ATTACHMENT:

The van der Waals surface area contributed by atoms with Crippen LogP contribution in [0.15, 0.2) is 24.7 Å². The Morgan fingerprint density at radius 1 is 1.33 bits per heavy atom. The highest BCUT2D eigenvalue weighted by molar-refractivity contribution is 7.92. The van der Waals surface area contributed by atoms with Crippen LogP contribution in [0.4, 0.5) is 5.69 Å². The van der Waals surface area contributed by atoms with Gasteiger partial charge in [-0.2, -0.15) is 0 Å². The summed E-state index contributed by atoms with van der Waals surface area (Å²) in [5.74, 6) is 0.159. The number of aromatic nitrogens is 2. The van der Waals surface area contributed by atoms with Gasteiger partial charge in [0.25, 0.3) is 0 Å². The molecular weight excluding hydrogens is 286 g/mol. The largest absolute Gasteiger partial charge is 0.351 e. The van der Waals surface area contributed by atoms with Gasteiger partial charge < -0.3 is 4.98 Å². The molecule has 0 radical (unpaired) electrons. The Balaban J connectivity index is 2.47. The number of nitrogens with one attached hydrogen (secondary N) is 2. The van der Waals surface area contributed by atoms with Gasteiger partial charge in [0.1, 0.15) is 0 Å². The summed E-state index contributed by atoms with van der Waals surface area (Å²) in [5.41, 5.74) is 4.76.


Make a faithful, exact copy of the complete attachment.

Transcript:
The van der Waals surface area contributed by atoms with Crippen LogP contribution in [0.15, 0.2) is 24.7 Å². The Morgan fingerprint density at radius 1 is 1.33 bits per heavy atom. The highest BCUT2D eigenvalue weighted by molar-refractivity contribution is 7.92. The van der Waals surface area contributed by atoms with Crippen LogP contribution in [0.4, 0.5) is 5.69 Å². The van der Waals surface area contributed by atoms with Gasteiger partial charge in [-0.2, -0.15) is 0 Å². The summed E-state index contributed by atoms with van der Waals surface area (Å²) in [5.74, 6) is 0.159. The number of aromatic nitrogens is 2. The van der Waals surface area contributed by atoms with Gasteiger partial charge in [0.25, 0.3) is 0 Å². The molecular weight excluding hydrogens is 286 g/mol. The largest absolute Gasteiger partial charge is 0.351 e. The van der Waals surface area contributed by atoms with Gasteiger partial charge < -0.3 is 4.98 Å². The molecule has 0 radical (unpaired) electrons. The Balaban J connectivity index is 2.47. The number of nitrogens with one attached hydrogen (secondary N) is 2. The van der Waals surface area contributed by atoms with Gasteiger partial charge in [0.1, 0.15) is 0 Å². The summed E-state index contributed by atoms with van der Waals surface area (Å²) in [5.41, 5.74) is 4.76.